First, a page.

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Strange in ‘Stranger Things’

Watching ‘Stranger Things’ Season Two

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Strange in ‘Stranger Things’

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As Halloween approaches, students are anxiously awaiting the next season of “Stranger Things.” Whether you loved it or hated it or have not watched it yet, you have probably heard of it one way or another as a hot new show on Netflix.

“When a young boy vanishes, a small town uncovers a mystery involving secret experiments, terrifying supernatural forces and one strange little girl,” as self-described on Netflix.

One of the reasons the show is so popular is because of nostalgia since the show takes place in 1983 and is heavily influenced by the 1980s.

“[We] knew it would appeal to people who grew up like us, loving these movies from the ’80s and hoping and praying that would also work for a newer and younger generation,” said the Duffer Brothers, the creators of the show.

This also eliminates the often used plot hole of having the internet and phones to solve the mystery, since the internet and cell phones were not widely used by the public at the time.

In Netflix’s third Quarter, also known as “Stranger Things’s” first debut, quarterly global streaming revenue exceeded $2 billion for the first time (up 36 percent from the previous year).

Netflix also raised the price of subscription from $7.99 a month to $9.99 and then to $10.99 a month after “Stranger Things” released.

If you are a Stephen King fan, you will find some familiarity in “Stranger Things.” The title sequence uses “ITC Benguiat,” the font used in several King titles, and the episode names appear to be similar to King novels.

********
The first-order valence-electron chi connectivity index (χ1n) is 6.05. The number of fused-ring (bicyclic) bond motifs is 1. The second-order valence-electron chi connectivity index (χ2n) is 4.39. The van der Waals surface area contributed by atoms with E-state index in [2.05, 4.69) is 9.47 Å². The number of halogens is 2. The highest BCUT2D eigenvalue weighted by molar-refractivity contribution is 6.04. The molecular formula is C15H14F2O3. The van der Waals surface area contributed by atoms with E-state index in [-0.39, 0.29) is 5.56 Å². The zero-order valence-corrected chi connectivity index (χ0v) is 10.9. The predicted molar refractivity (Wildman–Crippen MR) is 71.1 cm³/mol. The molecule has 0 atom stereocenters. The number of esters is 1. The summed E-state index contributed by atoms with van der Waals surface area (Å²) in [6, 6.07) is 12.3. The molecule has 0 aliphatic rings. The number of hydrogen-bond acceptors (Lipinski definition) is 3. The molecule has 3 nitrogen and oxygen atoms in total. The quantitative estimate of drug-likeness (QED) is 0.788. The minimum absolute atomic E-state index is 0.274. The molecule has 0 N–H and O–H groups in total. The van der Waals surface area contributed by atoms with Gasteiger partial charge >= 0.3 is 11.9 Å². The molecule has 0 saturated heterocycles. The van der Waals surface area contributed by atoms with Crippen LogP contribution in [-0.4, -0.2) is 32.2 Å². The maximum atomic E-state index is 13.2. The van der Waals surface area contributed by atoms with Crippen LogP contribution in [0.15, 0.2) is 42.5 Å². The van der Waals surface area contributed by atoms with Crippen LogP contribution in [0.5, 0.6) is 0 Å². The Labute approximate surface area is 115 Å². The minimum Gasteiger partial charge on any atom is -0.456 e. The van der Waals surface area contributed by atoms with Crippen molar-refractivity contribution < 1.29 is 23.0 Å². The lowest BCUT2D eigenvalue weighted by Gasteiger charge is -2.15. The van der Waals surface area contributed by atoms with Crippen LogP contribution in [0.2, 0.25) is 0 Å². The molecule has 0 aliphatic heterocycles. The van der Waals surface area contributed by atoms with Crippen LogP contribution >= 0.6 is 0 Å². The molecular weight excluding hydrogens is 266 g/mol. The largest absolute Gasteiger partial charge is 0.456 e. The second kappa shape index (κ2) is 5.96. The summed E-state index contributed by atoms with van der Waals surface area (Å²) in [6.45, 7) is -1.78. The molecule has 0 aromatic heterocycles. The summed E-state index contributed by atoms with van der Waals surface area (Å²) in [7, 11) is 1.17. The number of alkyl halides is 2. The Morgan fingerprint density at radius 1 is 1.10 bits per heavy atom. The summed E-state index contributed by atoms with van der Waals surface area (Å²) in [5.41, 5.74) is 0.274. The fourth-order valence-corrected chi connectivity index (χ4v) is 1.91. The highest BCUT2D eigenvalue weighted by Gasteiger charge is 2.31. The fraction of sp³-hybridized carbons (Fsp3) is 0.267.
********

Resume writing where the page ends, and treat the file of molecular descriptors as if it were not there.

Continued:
One of the episode names is actually a King novel: “The Body.”

After King watched the first season he tweeted,”Stranger Things is pure fun. A+. Do not miss it. Winona Ryder shines.”

Another big influence on the show is the director Steven Spielberg, specifically with his movie “ET.” There are many parallels, including the opening scene with the boys playing Dungeons and Dragons while eating sausage and pepperoni pizza.

Also channeling Spielberg, the character Eleven is eerily similar to “ET,” a weird outsider who is scared, alone, and has powers.

The Duffer brothers were rejected more than a dozen more times by mainstream Hollywood before joining with Netflix.

“She is our friend and she is crazy,” the brothers said, using a line they wrote in the show to describe Netflix.

Now if you will excuse me, I am going to binge watch the series all over again.

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The student voice of Sycamore High School in Cincinnati, Ohio
Strange in ‘Stranger Things’